Meningococcal Meningitis: Clonal Waves of Colonisation and Disease in the Meningitis Belt of Sub-Saharan Africa

Bacterial meningitis is a medical emergency and remains one of the major health problems in Sub-Saharan Africa. The three most important agents are Neisseria meningitidis, Streptococcus pneumoniae, and Haemophilus influenzae. All three pathogens are common colonizers of the human nasopharynx, invasive disease is usually a rare event.

Our research

The bacterial meningitis project involves longitudinal studies of the molecular epidemiology of comparatively carriage and disease of N. meningititdis and S. pneumoniae. The studies are being carried out in Northern Ghana and Burkina Faso and aim to enhance the understanding of the dynamics of meningitis epidemics in the African Meningitis Belt. The results provide important background information for the evaluation and introduction of new conjugate vaccines against meningococcal and pneumococcal infections in Africa.


Gehringer M et al. Configurationally stabilized analogs of M. ulcerans exotoxins mycolactones A and B reveal the importance of side chain geometry for mycolactone virulence. Org Lett. 2019;21(15):5853-5857. DOI: 10.1021/acs.orglett.9b01947

Guenin-Macé L, Ruf M.T, Pluschke G, Demangel C. Mycolactone: more than just a cytotoxin. In: Pluschke G,Röltgen K, eds. Buruli ulcer: mycobacterium ulcerans disease, 117-134. Cham: Springer, 2019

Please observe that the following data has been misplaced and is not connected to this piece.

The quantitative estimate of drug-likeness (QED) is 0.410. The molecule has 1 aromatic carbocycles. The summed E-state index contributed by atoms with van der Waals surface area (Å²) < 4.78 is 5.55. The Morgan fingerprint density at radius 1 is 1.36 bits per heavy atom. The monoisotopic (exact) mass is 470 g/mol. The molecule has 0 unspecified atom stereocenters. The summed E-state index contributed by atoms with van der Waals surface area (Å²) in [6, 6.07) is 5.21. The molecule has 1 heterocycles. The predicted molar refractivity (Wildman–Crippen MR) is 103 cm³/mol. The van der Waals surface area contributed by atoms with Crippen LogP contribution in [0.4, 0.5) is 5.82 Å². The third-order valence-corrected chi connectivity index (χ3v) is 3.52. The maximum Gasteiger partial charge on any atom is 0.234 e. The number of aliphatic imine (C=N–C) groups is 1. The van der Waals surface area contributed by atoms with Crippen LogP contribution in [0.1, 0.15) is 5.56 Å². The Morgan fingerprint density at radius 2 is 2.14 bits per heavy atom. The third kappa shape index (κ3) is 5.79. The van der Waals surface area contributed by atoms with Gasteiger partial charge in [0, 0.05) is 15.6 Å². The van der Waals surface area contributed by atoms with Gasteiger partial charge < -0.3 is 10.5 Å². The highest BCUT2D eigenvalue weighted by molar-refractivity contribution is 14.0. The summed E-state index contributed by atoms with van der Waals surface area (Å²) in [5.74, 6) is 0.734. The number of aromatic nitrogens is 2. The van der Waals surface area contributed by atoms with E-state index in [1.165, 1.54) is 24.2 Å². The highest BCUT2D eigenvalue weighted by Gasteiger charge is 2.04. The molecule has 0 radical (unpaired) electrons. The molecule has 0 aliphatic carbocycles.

Ondari E.M et al. Rapid transcriptional responses to serum exposure are associated with sensitivity and resistance to antibody-mediated complement killing in invasive Salmonella Typhimurium ST313. Wellcome Open Res. 2019;4:74. DOI: 10.12688/wellcomeopenres.15059.1

Ondari E.M. Investigating resistance to antibody-dependent complement-mediated lysis in invasive Salmonella Typhimurium. Basel: University Basel, 2019. PhD, University of Basel, Faculty of Science

Piazena H et al. Thermal field formation during wIRA-hyperthermia: temperature measurements in skin and subcutis of piglets as a basis for thermotherapy of superficial tumors and local skin infections caused by thermosensitive microbial pathogens. Int J Hyperthermia. 2019;36(1):938-952. DOI: 10.1080/02656736.2019.1655594